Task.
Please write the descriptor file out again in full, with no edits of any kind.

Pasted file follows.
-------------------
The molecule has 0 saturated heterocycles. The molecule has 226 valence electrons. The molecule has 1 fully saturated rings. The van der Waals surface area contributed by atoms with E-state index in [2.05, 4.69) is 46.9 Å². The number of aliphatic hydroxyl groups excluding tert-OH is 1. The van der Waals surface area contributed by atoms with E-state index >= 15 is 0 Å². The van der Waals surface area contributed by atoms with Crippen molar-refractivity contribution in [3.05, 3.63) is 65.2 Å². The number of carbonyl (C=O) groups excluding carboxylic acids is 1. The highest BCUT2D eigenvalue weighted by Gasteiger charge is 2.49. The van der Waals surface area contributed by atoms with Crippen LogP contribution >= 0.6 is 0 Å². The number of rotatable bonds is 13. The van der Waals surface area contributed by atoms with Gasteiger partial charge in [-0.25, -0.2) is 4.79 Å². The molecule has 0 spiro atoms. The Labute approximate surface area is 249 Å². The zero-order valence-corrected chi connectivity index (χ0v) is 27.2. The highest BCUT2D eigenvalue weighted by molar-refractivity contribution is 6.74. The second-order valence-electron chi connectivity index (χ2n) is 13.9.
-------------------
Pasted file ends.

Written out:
The molecule has 0 saturated heterocycles. The molecule has 226 valence electrons. The molecule has 1 fully saturated rings. The van der Waals surface area contributed by atoms with E-state index in [2.05, 4.69) is 46.9 Å². The number of aliphatic hydroxyl groups excluding tert-OH is 1. The van der Waals surface area contributed by atoms with E-state index >= 15 is 0 Å². The van der Waals surface area contributed by atoms with Crippen molar-refractivity contribution in [3.05, 3.63) is 65.2 Å². The number of carbonyl (C=O) groups excluding carboxylic acids is 1. The highest BCUT2D eigenvalue weighted by Gasteiger charge is 2.49. The van der Waals surface area contributed by atoms with Crippen LogP contribution >= 0.6 is 0 Å². The number of rotatable bonds is 13. The van der Waals surface area contributed by atoms with Gasteiger partial charge in [-0.25, -0.2) is 4.79 Å². The molecule has 0 spiro atoms. The Labute approximate surface area is 249 Å². The zero-order valence-corrected chi connectivity index (χ0v) is 27.2. The highest BCUT2D eigenvalue weighted by molar-refractivity contribution is 6.74. The second-order valence-electron chi connectivity index (χ2n) is 13.9.